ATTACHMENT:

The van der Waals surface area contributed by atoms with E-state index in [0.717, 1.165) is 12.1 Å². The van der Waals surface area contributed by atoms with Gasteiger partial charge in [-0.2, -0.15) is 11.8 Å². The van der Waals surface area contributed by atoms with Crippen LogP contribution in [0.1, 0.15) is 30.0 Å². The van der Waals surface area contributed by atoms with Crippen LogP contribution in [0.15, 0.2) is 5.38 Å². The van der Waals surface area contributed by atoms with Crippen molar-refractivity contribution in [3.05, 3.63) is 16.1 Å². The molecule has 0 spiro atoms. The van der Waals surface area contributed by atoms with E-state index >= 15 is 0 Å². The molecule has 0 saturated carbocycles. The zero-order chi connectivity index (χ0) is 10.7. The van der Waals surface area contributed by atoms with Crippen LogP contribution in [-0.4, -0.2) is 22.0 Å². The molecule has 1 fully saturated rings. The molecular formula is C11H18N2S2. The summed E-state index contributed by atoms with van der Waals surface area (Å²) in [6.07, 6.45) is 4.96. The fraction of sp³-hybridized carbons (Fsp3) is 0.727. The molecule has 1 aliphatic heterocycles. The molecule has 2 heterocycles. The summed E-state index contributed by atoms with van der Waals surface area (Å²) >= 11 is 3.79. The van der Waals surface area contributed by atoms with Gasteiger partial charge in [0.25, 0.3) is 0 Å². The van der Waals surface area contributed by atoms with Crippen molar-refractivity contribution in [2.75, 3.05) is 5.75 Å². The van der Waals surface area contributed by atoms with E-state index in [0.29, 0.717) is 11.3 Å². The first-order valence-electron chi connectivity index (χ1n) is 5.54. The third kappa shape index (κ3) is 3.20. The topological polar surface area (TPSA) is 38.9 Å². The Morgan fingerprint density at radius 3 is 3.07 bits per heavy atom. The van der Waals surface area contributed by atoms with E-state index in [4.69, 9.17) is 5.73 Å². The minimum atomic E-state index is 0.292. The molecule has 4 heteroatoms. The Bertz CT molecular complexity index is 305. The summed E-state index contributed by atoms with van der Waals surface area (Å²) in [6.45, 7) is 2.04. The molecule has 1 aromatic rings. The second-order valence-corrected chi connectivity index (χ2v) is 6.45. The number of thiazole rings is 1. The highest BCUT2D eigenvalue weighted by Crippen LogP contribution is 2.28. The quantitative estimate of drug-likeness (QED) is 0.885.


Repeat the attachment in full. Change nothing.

The van der Waals surface area contributed by atoms with E-state index in [0.717, 1.165) is 12.1 Å². The van der Waals surface area contributed by atoms with Gasteiger partial charge in [-0.2, -0.15) is 11.8 Å². The van der Waals surface area contributed by atoms with Crippen LogP contribution in [0.1, 0.15) is 30.0 Å². The van der Waals surface area contributed by atoms with Crippen LogP contribution in [0.15, 0.2) is 5.38 Å². The van der Waals surface area contributed by atoms with Crippen molar-refractivity contribution in [3.05, 3.63) is 16.1 Å². The molecule has 0 spiro atoms. The van der Waals surface area contributed by atoms with E-state index >= 15 is 0 Å². The molecule has 0 saturated carbocycles. The zero-order chi connectivity index (χ0) is 10.7. The van der Waals surface area contributed by atoms with Crippen LogP contribution in [-0.4, -0.2) is 22.0 Å². The molecule has 1 fully saturated rings. The molecular formula is C11H18N2S2. The summed E-state index contributed by atoms with van der Waals surface area (Å²) in [6.07, 6.45) is 4.96. The fraction of sp³-hybridized carbons (Fsp3) is 0.727. The molecule has 1 aliphatic heterocycles. The molecule has 2 heterocycles. The summed E-state index contributed by atoms with van der Waals surface area (Å²) >= 11 is 3.79. The van der Waals surface area contributed by atoms with Gasteiger partial charge in [0.25, 0.3) is 0 Å². The van der Waals surface area contributed by atoms with Crippen molar-refractivity contribution in [2.75, 3.05) is 5.75 Å². The van der Waals surface area contributed by atoms with E-state index in [0.29, 0.717) is 11.3 Å². The first-order valence-electron chi connectivity index (χ1n) is 5.54. The third kappa shape index (κ3) is 3.20. The topological polar surface area (TPSA) is 38.9 Å². The Morgan fingerprint density at radius 3 is 3.07 bits per heavy atom. The van der Waals surface area contributed by atoms with E-state index in [4.69, 9.17) is 5.73 Å². The minimum atomic E-state index is 0.292. The molecule has 4 heteroatoms. The Bertz CT molecular complexity index is 305. The summed E-state index contributed by atoms with van der Waals surface area (Å²) in [6.45, 7) is 2.04. The molecule has 1 aromatic rings. The second-order valence-corrected chi connectivity index (χ2v) is 6.45. The number of thiazole rings is 1. The highest BCUT2D eigenvalue weighted by Crippen LogP contribution is 2.28. The quantitative estimate of drug-likeness (QED) is 0.885.